Laban for All

Front Cover
Taylor & Francis US, 2004 - Performing Arts - 255 pages
0 Reviews

In Joseph Conrad's tales, representations of women and of "feminine" generic forms like the romance are often present in fugitive ways. Conrad's use of allegorical feminine imagery, fleet or deferred introductions of female characters, and hybrid generic structures that combine features of "masculine" tales of adventure and intrigue and "feminine" dramas of love or domesticity are among the subjects of this literary study. Many of Conrad's critics have argued that Conrad's fictions are aesthetically flawed by the inclusion of women and love plots; thus Thomas Moser has questioned why Conrad did not "cut them out altogether." Yet a thematics of gender suffuses Conrad's narrative strategies. Even in tales that contain no significant female characters or obvious love plots, Conrad introduces elusive feminine presences, in relationships between men, as well as in men's relationships to their ship, the sea, a shore breeze, or even in the gendered embrace of death. This book investigates an identifiably feminine "point of view" which is present in fugitive ways throughout Conrad's canon. Conrad's narrative strategies are articulated through a language of sexual difference that provides the vocabulary and grammar for tales examining European class, racial, and gender paradigms to provide acute and, at times, equivocal investigations of femininity and difference.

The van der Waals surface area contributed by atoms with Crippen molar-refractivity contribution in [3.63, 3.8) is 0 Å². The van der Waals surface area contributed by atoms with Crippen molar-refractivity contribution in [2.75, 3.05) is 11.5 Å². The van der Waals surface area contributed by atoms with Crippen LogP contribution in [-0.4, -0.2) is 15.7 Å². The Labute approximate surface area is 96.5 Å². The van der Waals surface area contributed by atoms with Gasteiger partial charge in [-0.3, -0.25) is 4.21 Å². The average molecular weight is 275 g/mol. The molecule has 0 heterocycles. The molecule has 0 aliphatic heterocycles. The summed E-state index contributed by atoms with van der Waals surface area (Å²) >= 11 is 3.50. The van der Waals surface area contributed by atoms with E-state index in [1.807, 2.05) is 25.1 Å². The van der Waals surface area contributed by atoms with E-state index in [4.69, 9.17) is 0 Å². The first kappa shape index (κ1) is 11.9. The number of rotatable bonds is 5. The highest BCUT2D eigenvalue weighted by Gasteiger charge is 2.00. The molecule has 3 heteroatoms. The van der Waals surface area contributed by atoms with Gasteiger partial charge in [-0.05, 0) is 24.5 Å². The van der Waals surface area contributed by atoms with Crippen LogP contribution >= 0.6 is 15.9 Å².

What people are saying - Write a review

We haven't found any reviews in the usual places.

Contents

Foreword
10
Some Useful Terms and Expressions
17
Why Plato?
23
THE TETRAHEDRON
39
THE DODECAHEDRON AND ICOSAHEDRON
47
Levels and Zones
56
The Movement Scales
62
The A Scale for the Right Side
82
WEIGHT
119
FLOW
127
The Movement in Sound and Voice
168
Incomplete Efforts
185
The Four Drives
196
THE MEANING OF MUSIC
202
For Those Who Act
209
For Those Who Dance
226

The Flowing Version for the Right Side
88
Space Time Weight and Flow
112
For Those Who Teach
249
Copyright

Other editions - View all

Common terms and phrases

References to this book

Rudolf Laban
Karen K. Bradley
No preview available - 2008
All Book Search results »

About the author (2004)

Jean Newlove was Laban's assistant after he went to England as a refugee in 1938. She has taught Laban's ideas at the Royal Shakespeare Company and throughout the world. Her Laban for Actors and Dancers is also published by Routledge. Actor, voice teacher, and musician, John Dalby also assisted in some of Laban's coureses and has taught around the world.

Bibliographic information